“Do I need SQL CALs when using SharePoint?” This question came up recently while we were putting together a SharePoint solution for one of our clients … and it wasn’t the first time it has come up.
It’s a natural question. Here’s the scenario: you are setting up a SharePoint server. You need a SQL server on the backend to hold and manipulate all the data that SharePoint will need. But the users and endpoint devices will never touch the SQL server. They will just be accessing the SharePoint server. So naturally they won’t need SQL CALs, right? Wrong!
Let me introduce you to the term “multiplexing.” Multiplexing is essentially where one system sits in front of another system providing services to endpoint devices. Or, as Microsoft puts it in a volume licensing brief devoted to the subject:
‘Multiplexing’ is when customers use hardware or software to pool connections, reroute information, or reduce the number of devices or users that directly access or use a product. Multiplexing can also include reducing the number of devices or users a product directly manages.This is illustrated in the diagram below. SQL server sits on the backend, the “pooling hardware or software” sits in the middle, and the users and devices access the pooling system from the outside. SharePoint would be an example of “pooling software.”
But again, the users and endpoints are never touching the SQL server so you would naturally think that SQL CALs would not be needed. However, you would be out of compliance if you did not buy SQL CALs for those users or devices.
Every User or Device Needs a CAL
Here is the key statement by Microsoft on the subject, taken from the same licensing brief:
“Multiplexing does not reduce the number of Microsoft licenses required. Users are required to have the appropriate licenses, regardless of their direct or indirect connection to the product. Any user or device that accesses the server, files, or data or content provided by the server that is made available through an automated process requires a CAL.”
In other words, since SharePoint is accessing the data in the SQL server and the user/endpoint is accessing SharePoint, then the user or endpoint needs a SQL CAL. Essentially, if you access SharePoint then you are accessing SQL as well.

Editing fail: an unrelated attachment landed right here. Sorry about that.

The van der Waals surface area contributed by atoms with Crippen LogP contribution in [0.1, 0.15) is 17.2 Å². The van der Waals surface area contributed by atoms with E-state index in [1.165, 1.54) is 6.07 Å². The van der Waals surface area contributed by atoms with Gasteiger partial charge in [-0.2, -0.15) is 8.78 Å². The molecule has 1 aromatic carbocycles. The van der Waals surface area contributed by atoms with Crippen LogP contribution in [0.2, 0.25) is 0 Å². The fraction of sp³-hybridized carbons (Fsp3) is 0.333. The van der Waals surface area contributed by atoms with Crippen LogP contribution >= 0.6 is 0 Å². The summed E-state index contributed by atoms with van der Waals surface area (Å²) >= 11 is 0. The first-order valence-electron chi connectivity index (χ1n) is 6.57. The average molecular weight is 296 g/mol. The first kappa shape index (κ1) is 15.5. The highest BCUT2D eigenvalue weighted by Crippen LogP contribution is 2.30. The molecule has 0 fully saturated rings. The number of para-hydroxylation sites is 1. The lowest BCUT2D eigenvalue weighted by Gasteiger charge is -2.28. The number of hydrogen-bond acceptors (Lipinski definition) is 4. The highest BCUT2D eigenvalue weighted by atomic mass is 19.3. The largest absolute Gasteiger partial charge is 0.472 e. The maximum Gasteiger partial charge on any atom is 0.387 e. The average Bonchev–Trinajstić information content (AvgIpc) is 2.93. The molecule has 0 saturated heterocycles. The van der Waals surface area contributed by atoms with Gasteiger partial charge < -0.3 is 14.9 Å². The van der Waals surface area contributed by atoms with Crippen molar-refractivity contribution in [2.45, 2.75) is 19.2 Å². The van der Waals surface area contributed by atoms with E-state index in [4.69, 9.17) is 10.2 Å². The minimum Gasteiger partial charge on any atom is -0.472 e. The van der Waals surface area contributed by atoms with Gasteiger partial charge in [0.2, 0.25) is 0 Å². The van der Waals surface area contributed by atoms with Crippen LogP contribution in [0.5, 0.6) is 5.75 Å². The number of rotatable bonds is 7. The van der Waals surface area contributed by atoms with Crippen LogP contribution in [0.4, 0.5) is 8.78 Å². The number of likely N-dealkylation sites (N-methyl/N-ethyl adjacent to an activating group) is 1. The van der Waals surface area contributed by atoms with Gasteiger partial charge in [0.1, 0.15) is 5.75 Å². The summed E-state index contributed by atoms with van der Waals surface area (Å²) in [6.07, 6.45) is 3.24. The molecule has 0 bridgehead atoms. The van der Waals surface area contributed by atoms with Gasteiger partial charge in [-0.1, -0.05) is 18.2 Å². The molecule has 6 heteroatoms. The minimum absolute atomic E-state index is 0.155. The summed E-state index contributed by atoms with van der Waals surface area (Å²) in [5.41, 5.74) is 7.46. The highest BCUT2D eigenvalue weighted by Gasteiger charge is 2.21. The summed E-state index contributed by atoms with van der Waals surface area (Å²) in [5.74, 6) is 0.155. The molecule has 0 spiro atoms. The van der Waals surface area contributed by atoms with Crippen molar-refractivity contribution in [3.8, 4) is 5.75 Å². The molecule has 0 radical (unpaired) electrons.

Here is the full diagram from Microsoft’s licensing brief. It illustrates the point that whether you access the SQL server directly or indirectly, you need a CAL.
By now you may be saying, “If that’s the case, then my SharePoint project just became impossibly expensive! What’s the workaround?”
The other option you have is to use core licenses of SQL instead of server/CAL licenses. There are two ways to purchase SQL 2012:
- You can purchase a server license for the server, and CALs for all your users or endpoint devices; or …
- You can purchase core licenses for all the processor cores within the server. (CALs are not needed for this option.)
Which Option Should I Choose?
Last question on this topic: “At what point is it more cost effective for me to go with core-based licenses instead of server/CAL licenses?” The answer to that question depends on a number of factors (number of CPU cores running SQL, number of users, and number of devices), so let’s set up a simple example:
Let’s say you are a small shop and you want to have SQL Standard running on a single server with a dual-core processor. Should you go with core licenses or server/CAL licenses?
Well, it depends on the number of users or devices that need to access SQL. In this situation it would cost the same for you to buy core licenses as it would for you to buy a server license and 30 CALs.
Server/CAL Licensing vs. Core-Base Licensing for SQL Standard:
- 1 Server + 30 CALs = $7,168
- 4 Core Minimum = $7,172
Original Source : Mirazon